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Carcinogenesis. 2004 Sep;25(9):1779-86. Epub 2004 Apr 8.

Chronic inorganic arsenic exposure induces hepatic global and individual gene hypomethylation: implications for arsenic hepatocarcinogenesis.

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  • 1Laboratory of Comparative Carcinogenesis, National Cancer Institute at the National Institutes of Environmental Health Sciences, Research Triangle Park, North Carolina, USA.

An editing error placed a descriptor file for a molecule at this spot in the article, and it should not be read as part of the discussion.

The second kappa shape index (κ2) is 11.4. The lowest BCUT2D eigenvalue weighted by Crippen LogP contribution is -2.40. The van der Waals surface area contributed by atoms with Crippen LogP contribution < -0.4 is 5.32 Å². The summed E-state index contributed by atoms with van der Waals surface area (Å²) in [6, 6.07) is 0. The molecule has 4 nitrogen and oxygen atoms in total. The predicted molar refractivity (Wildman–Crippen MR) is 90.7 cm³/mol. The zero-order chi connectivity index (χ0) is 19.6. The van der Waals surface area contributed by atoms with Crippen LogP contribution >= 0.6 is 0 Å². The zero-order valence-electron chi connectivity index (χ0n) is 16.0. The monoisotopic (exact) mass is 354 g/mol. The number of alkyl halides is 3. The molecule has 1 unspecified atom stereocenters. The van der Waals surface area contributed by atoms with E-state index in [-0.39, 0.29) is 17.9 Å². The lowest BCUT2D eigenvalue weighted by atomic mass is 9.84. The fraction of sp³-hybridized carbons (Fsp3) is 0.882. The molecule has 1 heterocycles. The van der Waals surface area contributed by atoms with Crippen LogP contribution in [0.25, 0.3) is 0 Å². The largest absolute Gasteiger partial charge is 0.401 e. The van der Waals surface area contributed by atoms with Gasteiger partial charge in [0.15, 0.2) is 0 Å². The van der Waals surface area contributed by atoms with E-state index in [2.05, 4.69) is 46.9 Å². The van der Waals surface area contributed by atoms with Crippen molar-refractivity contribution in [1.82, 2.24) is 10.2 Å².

Inorganic arsenic is a human carcinogen that can target the liver, but its carcinogenic mechanisms are still unknown. Global DNA hypomethylation occurs during arsenic-induced malignant transformation in rodent liver cells. DNA hypomethylation can increase gene expression, particularly when occurring in the promoter region CpG sites, and may be a non-genotoxic mechanism of carcinogenesis. Thus, in the present study liver samples of male mice exposed to 0 (control) or 45 p.p.m. arsenic (as NaAsO(2)) in the drinking water for 48 weeks were analyzed for gene expression and DNA methylation. Chronic arsenic exposure caused hepatic steatosis, a lesion also linked to consumption of methyl-deficient diets. Microarray analysis of liver samples showed arsenic induced aberrant gene expression including steroid-related genes, cytokines, apoptosis-related genes and cell cycle-related genes. In particular, the expression of the estrogen receptor-alpha (ER-alpha), and cyclin D1 genes were markedly increased. RT-PCR and immunohistochemistry confirmed arsenic-induced increases in hepatic ER-alpha and cyclin D1 transcription and translation products, respectively. Arsenic induced hepatic global DNA hypomethylation, as evidenced by 5-methylcytosine content of DNA and by the methyl acceptance assay. Arsenic also markedly reduced the methylation within the ER-alpha gene promoter region, as assessed by methylation-specific PCR, and this reduction was statistically significant in 8 of 13 CpG sites within the promoter region. Overall, in controls 28.3% of the ER-alpha promoter region CpG sites were methylated, but only 2.9% were methylated after chronic arsenic exposure. Thus, long-term exposure of mice to arsenic in the drinking water can induce aberrant gene expression, global DNA hypomethylation, and the hypomethylation of the ER-alpha gene promoter, all of which could potentially contribute to arsenic hepatocarcinogenesis.

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